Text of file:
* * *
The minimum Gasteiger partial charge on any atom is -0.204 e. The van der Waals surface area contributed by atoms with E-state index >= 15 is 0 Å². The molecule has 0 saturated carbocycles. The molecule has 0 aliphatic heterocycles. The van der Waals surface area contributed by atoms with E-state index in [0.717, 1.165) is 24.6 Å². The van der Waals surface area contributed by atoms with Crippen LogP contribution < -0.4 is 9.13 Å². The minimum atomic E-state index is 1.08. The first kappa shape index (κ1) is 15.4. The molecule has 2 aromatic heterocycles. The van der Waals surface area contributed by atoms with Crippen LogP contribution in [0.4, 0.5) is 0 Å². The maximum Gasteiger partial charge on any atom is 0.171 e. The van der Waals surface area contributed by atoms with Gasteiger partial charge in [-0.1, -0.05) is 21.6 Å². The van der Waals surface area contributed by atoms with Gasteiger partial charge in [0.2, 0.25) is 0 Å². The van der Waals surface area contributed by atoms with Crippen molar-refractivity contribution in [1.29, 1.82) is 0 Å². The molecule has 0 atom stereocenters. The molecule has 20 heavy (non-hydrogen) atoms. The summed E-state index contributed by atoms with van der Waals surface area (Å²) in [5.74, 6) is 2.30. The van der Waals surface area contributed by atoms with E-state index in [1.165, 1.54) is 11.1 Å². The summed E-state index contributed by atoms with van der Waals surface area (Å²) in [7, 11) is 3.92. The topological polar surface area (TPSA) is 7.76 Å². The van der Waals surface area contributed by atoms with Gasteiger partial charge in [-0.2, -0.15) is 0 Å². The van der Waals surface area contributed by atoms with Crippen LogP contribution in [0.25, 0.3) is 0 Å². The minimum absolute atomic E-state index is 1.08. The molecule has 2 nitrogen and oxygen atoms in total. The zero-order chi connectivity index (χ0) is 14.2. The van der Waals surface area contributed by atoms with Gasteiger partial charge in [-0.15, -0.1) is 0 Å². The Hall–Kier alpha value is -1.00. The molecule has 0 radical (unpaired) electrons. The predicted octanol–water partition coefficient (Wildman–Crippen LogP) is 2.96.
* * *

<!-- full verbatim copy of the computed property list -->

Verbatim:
The minimum Gasteiger partial charge on any atom is -0.204 e. The van der Waals surface area contributed by atoms with E-state index >= 15 is 0 Å². The molecule has 0 saturated carbocycles. The molecule has 0 aliphatic heterocycles. The van der Waals surface area contributed by atoms with E-state index in [0.717, 1.165) is 24.6 Å². The van der Waals surface area contributed by atoms with Crippen LogP contribution < -0.4 is 9.13 Å². The minimum atomic E-state index is 1.08. The first kappa shape index (κ1) is 15.4. The molecule has 2 aromatic heterocycles. The van der Waals surface area contributed by atoms with Crippen LogP contribution in [0.4, 0.5) is 0 Å². The maximum Gasteiger partial charge on any atom is 0.171 e. The van der Waals surface area contributed by atoms with Gasteiger partial charge in [-0.1, -0.05) is 21.6 Å². The van der Waals surface area contributed by atoms with Gasteiger partial charge in [0.2, 0.25) is 0 Å². The van der Waals surface area contributed by atoms with Crippen molar-refractivity contribution in [1.29, 1.82) is 0 Å². The molecule has 0 atom stereocenters. The molecule has 20 heavy (non-hydrogen) atoms. The summed E-state index contributed by atoms with van der Waals surface area (Å²) in [5.74, 6) is 2.30. The van der Waals surface area contributed by atoms with E-state index in [1.165, 1.54) is 11.1 Å². The summed E-state index contributed by atoms with van der Waals surface area (Å²) in [7, 11) is 3.92. The topological polar surface area (TPSA) is 7.76 Å². The van der Waals surface area contributed by atoms with Gasteiger partial charge in [-0.2, -0.15) is 0 Å². The van der Waals surface area contributed by atoms with Crippen LogP contribution in [0.25, 0.3) is 0 Å². The minimum absolute atomic E-state index is 1.08. The molecule has 2 nitrogen and oxygen atoms in total. The zero-order chi connectivity index (χ0) is 14.2. The van der Waals surface area contributed by atoms with Gasteiger partial charge in [-0.15, -0.1) is 0 Å². The Hall–Kier alpha value is -1.00. The molecule has 0 radical (unpaired) electrons. The predicted octanol–water partition coefficient (Wildman–Crippen LogP) is 2.96.